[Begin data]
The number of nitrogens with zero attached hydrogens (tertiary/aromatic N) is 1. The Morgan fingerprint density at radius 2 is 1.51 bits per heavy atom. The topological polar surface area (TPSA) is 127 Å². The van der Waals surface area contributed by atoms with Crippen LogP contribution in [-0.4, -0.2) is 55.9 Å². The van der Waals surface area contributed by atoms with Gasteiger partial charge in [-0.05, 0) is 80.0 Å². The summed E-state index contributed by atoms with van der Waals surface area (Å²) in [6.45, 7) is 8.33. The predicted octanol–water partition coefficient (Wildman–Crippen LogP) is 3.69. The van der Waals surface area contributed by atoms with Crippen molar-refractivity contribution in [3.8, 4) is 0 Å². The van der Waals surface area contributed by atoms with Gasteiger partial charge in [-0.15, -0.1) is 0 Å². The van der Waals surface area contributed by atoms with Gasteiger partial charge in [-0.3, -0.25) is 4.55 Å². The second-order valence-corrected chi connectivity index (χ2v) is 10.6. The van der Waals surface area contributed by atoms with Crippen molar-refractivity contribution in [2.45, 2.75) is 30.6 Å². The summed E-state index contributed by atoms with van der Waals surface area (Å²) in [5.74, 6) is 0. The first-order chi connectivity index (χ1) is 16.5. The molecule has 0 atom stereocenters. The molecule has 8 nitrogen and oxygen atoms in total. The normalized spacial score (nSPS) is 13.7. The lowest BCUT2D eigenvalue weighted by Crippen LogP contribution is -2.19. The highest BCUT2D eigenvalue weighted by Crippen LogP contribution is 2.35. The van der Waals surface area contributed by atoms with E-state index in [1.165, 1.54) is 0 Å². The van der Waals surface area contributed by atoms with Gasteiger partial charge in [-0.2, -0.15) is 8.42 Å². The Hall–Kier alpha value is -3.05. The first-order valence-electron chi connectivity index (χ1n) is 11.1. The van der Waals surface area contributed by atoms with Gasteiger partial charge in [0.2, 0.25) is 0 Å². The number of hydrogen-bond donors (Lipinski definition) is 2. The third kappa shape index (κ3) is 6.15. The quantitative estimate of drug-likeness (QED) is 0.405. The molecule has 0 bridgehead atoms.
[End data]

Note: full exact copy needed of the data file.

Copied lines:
The number of nitrogens with zero attached hydrogens (tertiary/aromatic N) is 1. The Morgan fingerprint density at radius 2 is 1.51 bits per heavy atom. The topological polar surface area (TPSA) is 127 Å². The van der Waals surface area contributed by atoms with Crippen LogP contribution in [-0.4, -0.2) is 55.9 Å². The van der Waals surface area contributed by atoms with Gasteiger partial charge in [-0.05, 0) is 80.0 Å². The summed E-state index contributed by atoms with van der Waals surface area (Å²) in [6.45, 7) is 8.33. The predicted octanol–water partition coefficient (Wildman–Crippen LogP) is 3.69. The van der Waals surface area contributed by atoms with Crippen molar-refractivity contribution in [3.8, 4) is 0 Å². The van der Waals surface area contributed by atoms with Gasteiger partial charge in [-0.15, -0.1) is 0 Å². The van der Waals surface area contributed by atoms with Gasteiger partial charge in [-0.3, -0.25) is 4.55 Å². The second-order valence-corrected chi connectivity index (χ2v) is 10.6. The van der Waals surface area contributed by atoms with Crippen molar-refractivity contribution in [2.45, 2.75) is 30.6 Å². The summed E-state index contributed by atoms with van der Waals surface area (Å²) in [5.74, 6) is 0. The first-order chi connectivity index (χ1) is 16.5. The molecule has 0 atom stereocenters. The molecule has 8 nitrogen and oxygen atoms in total. The normalized spacial score (nSPS) is 13.7. The lowest BCUT2D eigenvalue weighted by Crippen LogP contribution is -2.19. The highest BCUT2D eigenvalue weighted by Crippen LogP contribution is 2.35. The van der Waals surface area contributed by atoms with E-state index in [1.165, 1.54) is 0 Å². The van der Waals surface area contributed by atoms with Gasteiger partial charge in [-0.2, -0.15) is 8.42 Å². The Hall–Kier alpha value is -3.05. The first-order valence-electron chi connectivity index (χ1n) is 11.1. The van der Waals surface area contributed by atoms with Gasteiger partial charge in [0.2, 0.25) is 0 Å². The number of hydrogen-bond donors (Lipinski definition) is 2. The third kappa shape index (κ3) is 6.15. The quantitative estimate of drug-likeness (QED) is 0.405. The molecule has 0 bridgehead atoms.